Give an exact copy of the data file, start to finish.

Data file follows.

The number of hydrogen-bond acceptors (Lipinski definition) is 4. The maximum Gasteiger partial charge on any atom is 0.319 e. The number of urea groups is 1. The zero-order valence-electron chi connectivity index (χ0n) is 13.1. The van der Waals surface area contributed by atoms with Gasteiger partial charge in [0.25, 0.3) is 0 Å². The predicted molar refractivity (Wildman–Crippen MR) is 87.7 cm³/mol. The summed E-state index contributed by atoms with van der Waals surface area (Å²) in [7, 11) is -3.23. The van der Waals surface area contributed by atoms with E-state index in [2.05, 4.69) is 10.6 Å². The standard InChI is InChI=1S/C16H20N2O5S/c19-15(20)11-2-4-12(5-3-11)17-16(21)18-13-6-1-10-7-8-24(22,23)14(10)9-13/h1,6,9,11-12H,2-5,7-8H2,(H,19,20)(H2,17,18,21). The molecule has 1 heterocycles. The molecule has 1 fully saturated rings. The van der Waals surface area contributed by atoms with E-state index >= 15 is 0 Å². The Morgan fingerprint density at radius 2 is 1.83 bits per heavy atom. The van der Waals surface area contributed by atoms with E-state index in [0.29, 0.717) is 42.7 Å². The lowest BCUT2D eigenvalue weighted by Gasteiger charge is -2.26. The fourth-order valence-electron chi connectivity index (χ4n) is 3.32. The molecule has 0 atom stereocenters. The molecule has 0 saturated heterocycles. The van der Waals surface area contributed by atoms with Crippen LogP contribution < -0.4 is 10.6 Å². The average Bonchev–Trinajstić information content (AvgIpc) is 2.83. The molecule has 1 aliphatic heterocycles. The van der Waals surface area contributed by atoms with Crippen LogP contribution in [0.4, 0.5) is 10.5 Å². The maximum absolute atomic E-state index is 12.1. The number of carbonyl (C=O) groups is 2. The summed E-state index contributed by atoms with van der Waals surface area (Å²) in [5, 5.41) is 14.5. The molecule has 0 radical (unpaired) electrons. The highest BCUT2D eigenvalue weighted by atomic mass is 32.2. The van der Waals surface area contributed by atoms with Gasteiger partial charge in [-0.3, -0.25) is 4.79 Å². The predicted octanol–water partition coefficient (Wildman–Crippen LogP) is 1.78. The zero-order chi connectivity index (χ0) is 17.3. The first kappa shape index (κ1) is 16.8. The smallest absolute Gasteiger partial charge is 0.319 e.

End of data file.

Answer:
The number of hydrogen-bond acceptors (Lipinski definition) is 4. The maximum Gasteiger partial charge on any atom is 0.319 e. The number of urea groups is 1. The zero-order valence-electron chi connectivity index (χ0n) is 13.1. The van der Waals surface area contributed by atoms with Gasteiger partial charge in [0.25, 0.3) is 0 Å². The predicted molar refractivity (Wildman–Crippen MR) is 87.7 cm³/mol. The summed E-state index contributed by atoms with van der Waals surface area (Å²) in [7, 11) is -3.23. The van der Waals surface area contributed by atoms with E-state index in [2.05, 4.69) is 10.6 Å². The standard InChI is InChI=1S/C16H20N2O5S/c19-15(20)11-2-4-12(5-3-11)17-16(21)18-13-6-1-10-7-8-24(22,23)14(10)9-13/h1,6,9,11-12H,2-5,7-8H2,(H,19,20)(H2,17,18,21). The molecule has 1 heterocycles. The molecule has 1 fully saturated rings. The van der Waals surface area contributed by atoms with E-state index >= 15 is 0 Å². The Morgan fingerprint density at radius 2 is 1.83 bits per heavy atom. The van der Waals surface area contributed by atoms with E-state index in [0.29, 0.717) is 42.7 Å². The lowest BCUT2D eigenvalue weighted by Gasteiger charge is -2.26. The fourth-order valence-electron chi connectivity index (χ4n) is 3.32. The molecule has 0 atom stereocenters. The molecule has 0 saturated heterocycles. The van der Waals surface area contributed by atoms with Crippen LogP contribution < -0.4 is 10.6 Å². The average Bonchev–Trinajstić information content (AvgIpc) is 2.83. The molecule has 1 aliphatic heterocycles. The van der Waals surface area contributed by atoms with Crippen LogP contribution in [0.4, 0.5) is 10.5 Å². The maximum absolute atomic E-state index is 12.1. The number of carbonyl (C=O) groups is 2. The summed E-state index contributed by atoms with van der Waals surface area (Å²) in [5, 5.41) is 14.5. The molecule has 0 radical (unpaired) electrons. The highest BCUT2D eigenvalue weighted by atomic mass is 32.2. The van der Waals surface area contributed by atoms with Gasteiger partial charge in [-0.3, -0.25) is 4.79 Å². The predicted octanol–water partition coefficient (Wildman–Crippen LogP) is 1.78. The zero-order chi connectivity index (χ0) is 17.3. The first kappa shape index (κ1) is 16.8. The smallest absolute Gasteiger partial charge is 0.319 e.